To be clear, "make more income with Scientology" means selling training and processing. That's what Orgs are supposed to be doing. That is what Management is supposed to be pushing. Mainline Bridge services – not fundraising.
The validity of the program should be verified by an independent, disinterested party, Brick adds. "As a scientist, I like to see data. To the best of my knowledge, no one has clearly demonstrated a causal relationship between the treatment and the outcome."
The mainstream medical establishment looks askance at the Hubbard detox program. Over the years, some doctors and scientists have denounced it as unsound and dangerous. Critics say the program is based on physiological fallacies and is unsubstantiated by science and credible studies.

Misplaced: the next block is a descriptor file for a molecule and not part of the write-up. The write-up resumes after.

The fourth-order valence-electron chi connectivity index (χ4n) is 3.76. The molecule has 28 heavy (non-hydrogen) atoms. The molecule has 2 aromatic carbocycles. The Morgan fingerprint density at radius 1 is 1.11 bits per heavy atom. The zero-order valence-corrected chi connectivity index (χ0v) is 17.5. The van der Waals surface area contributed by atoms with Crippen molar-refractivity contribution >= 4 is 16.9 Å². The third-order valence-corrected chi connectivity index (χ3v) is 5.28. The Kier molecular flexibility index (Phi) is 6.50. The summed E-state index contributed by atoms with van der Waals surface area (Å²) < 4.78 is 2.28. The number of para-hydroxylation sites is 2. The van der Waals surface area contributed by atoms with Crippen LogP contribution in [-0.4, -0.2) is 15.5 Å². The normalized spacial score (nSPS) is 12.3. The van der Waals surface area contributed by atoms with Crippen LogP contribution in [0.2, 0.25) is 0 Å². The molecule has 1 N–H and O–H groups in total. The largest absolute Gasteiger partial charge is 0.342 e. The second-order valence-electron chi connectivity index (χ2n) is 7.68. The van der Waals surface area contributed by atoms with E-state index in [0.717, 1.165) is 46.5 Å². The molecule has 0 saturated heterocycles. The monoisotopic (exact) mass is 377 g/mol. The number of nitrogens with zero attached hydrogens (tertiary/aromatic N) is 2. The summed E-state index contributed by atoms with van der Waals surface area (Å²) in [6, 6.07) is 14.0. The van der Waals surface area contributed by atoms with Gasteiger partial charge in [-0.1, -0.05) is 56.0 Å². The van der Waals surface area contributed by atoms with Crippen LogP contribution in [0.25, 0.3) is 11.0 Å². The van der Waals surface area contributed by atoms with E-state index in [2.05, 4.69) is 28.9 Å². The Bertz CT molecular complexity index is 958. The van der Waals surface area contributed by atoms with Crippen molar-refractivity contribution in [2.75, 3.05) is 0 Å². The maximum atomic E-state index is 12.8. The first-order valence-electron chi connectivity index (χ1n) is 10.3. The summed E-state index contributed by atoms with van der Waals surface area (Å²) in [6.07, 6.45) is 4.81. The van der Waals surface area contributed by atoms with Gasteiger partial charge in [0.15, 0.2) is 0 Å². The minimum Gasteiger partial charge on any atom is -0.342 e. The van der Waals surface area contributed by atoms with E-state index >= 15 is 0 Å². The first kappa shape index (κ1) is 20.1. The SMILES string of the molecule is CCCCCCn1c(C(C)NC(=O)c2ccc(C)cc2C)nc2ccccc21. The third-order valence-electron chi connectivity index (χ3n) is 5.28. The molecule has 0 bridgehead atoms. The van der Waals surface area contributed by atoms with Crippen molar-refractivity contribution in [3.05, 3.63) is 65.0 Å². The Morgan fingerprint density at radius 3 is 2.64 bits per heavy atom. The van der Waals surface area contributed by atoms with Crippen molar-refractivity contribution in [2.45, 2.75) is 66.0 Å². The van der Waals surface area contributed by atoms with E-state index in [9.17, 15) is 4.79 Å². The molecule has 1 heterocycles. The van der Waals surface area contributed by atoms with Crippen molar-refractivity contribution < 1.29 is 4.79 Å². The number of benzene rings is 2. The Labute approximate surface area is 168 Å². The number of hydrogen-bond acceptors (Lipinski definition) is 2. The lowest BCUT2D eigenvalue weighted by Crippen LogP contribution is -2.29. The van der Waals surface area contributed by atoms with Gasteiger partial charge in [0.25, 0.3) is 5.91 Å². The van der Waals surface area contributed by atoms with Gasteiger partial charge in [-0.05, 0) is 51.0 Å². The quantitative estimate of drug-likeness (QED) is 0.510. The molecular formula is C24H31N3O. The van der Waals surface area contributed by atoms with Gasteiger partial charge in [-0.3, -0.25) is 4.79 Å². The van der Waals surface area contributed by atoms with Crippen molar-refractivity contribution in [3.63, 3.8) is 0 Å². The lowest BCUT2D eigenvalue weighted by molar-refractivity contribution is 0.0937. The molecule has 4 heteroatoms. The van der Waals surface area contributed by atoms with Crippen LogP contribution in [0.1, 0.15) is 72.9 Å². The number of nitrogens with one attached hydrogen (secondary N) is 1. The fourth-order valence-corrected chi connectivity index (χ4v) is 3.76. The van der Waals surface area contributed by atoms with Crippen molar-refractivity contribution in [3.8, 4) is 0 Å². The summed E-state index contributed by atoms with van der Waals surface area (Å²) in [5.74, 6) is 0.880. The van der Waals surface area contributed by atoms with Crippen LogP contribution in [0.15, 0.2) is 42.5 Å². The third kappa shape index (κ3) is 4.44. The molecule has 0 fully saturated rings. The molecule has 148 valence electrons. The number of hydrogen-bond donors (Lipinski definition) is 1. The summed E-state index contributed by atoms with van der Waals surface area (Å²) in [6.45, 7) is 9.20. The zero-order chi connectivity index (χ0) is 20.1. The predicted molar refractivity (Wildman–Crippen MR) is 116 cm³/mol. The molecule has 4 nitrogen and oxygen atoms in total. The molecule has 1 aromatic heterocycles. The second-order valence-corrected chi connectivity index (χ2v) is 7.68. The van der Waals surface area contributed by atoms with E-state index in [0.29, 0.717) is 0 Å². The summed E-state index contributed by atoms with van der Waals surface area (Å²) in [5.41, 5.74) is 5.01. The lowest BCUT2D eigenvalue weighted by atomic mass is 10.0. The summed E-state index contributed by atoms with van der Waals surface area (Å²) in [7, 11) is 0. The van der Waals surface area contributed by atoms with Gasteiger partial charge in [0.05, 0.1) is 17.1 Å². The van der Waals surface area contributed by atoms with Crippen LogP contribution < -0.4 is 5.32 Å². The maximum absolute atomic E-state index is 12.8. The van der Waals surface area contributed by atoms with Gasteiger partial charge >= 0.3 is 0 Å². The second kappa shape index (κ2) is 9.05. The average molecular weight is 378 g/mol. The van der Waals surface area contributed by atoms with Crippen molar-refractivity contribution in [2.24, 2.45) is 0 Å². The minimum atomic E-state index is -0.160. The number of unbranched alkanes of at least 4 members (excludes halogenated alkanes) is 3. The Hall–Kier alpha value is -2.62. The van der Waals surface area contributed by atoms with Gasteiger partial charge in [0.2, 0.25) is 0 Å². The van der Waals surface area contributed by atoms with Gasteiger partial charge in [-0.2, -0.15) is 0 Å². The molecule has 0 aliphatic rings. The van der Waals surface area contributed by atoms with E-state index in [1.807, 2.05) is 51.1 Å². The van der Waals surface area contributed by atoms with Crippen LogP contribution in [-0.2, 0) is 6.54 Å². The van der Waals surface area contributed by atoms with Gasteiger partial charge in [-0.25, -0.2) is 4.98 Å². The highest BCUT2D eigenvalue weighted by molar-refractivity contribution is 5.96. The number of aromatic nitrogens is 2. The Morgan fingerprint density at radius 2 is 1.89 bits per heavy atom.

"There is a very genuine concern about the value or even perhaps the harmful consequences of the techniques which they are employing or in which they are training people. The psychotherapeutic techniques employed by scientologists are not highly regarded outside scientology."
Dr Gregory Dawes says some groups are known to use charitable work to secure converts.
The damage to the footage is the latest in a series of mishaps that have been associated with the shooting of the movie. At first the German authorities refused to permit Tom Cruise to film at a historic site which currently serves as a memorial site for the anti-Nazi underground, because of Cruise's involvement in scientology.
Reader's Digest, defying a Swiss court order, mailed out more than 320,000 copies of a Swiss edition containing an article critical of the Church of Scientology.
Managing Editor Hans Bosshard said Oct. 1 the decision to ignore the order blocking distribution of the October issue was made because it was a "violation of press freedom." The magazine refused to "withhold the truth about the sect," he said.
The October issue contained a condensation of a Time magazine article published in May. It is carried in most of the 40 editions of Reader's Digest published worldwide in 16 languages.